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J Subst Use. 2017;22(4):412-418. doi: 10.1080/14659891.2016.1232758. Epub 2016 Nov 16.

Drinking context and alcohol's harm from others among men and women in the 2010 US National Alcohol Survey.

Author information

1
Alcohol Research Group, Public Health Institute, Emeryville, CA, USA.

Abstract

BACKGROUND:

Little is known about how drinking in different contexts is associated with harms from someone else's drinking, including marital problems, financial problems, and assault. We examined how drinking in four different contexts was associated with alcohol's harm from others (AHFO).

METHODS:

We utilized the landline sample of the 2010 US National Alcohol Survey (n = 5,885) to examine associations between drinking context and AHFO using weighted binary logistic regression.

RESULTS:

For women, drinking when friends dropped over was positively associated with assault and financial troubles due to someone else's drinking. Drinking when friends dropped over was negatively associated with assault for men. For men, drinking at a bar, party, or during a quiet evening at home were each significantly associated with more assault by someone who had been drinking. Bar drinking among women was significantly associated with more marital problems, whereas drinking at a party at someone else's home was associated with significantly less marital problems.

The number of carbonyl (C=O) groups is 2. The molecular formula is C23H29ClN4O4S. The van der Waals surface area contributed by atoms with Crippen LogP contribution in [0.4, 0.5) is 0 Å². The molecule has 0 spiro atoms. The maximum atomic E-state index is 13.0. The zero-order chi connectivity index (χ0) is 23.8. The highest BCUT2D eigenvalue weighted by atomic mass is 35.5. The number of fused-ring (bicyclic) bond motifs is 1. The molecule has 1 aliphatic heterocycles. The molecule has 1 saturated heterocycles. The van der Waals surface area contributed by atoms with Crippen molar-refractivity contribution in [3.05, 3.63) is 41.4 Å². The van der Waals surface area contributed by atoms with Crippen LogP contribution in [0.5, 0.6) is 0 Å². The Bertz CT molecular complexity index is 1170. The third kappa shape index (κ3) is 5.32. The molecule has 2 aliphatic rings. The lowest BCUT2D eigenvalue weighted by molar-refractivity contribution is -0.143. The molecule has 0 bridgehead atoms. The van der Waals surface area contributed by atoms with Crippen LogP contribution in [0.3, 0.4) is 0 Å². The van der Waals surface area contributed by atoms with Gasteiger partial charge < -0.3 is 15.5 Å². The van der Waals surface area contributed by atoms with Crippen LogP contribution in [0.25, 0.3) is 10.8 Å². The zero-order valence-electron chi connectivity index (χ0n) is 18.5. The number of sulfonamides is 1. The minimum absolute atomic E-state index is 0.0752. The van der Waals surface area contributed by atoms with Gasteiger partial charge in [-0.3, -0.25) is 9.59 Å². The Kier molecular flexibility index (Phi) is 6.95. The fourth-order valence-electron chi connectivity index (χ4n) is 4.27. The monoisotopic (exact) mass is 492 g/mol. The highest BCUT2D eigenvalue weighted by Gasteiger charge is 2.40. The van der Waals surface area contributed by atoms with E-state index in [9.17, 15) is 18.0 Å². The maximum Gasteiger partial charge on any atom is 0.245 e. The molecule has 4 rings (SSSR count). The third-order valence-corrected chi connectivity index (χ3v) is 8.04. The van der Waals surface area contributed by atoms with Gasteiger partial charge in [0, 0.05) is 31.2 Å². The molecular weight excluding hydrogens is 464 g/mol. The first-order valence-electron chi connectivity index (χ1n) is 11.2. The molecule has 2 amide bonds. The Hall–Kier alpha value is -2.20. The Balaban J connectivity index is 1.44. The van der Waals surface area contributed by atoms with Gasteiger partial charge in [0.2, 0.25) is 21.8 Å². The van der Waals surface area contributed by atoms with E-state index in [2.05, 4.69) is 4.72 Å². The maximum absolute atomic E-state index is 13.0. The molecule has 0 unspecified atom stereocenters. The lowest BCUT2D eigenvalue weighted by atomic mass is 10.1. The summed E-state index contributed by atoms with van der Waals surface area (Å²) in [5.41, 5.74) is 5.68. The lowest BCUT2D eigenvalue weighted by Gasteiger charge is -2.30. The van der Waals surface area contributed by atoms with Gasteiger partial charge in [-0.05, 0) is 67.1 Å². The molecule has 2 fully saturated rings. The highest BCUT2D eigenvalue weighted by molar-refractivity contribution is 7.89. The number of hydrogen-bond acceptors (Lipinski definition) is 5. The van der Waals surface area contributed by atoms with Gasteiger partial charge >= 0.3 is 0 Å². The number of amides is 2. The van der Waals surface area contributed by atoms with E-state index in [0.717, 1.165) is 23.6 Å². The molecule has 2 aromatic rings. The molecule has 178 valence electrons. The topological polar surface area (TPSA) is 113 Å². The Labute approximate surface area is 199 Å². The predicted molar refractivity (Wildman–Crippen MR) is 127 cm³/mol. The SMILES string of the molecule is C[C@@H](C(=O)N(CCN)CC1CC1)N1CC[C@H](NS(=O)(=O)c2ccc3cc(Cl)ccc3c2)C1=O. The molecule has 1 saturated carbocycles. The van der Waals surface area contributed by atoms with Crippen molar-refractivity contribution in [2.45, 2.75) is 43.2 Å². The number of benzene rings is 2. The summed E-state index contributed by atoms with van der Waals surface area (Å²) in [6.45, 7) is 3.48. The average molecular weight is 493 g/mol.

CONCLUSIONS:

Context-specific drinking has differential associations with specific types of harms from someone else's drinking for men and women. Additional research on drinking context, relationship to the harmer, and violence experienced by men and women is needed.

KEYWORDS:

alcohol; context; gender; harms

Conflict of interest statement

Statement of Interest: Funding was provided by the U.S. National Institutes of Health’s National Institute on Alcohol Abuse and Alcoholism (grants P50AA005595, W. Kerr, PI and R01AA022791, T. Greenfield and K. Karriker-Jaffe, Multiple PIs). Opinions expressed are those of the authors and do not necessarily reflect those of the sponsoring institutions. Authors declare no conflicts of interest.

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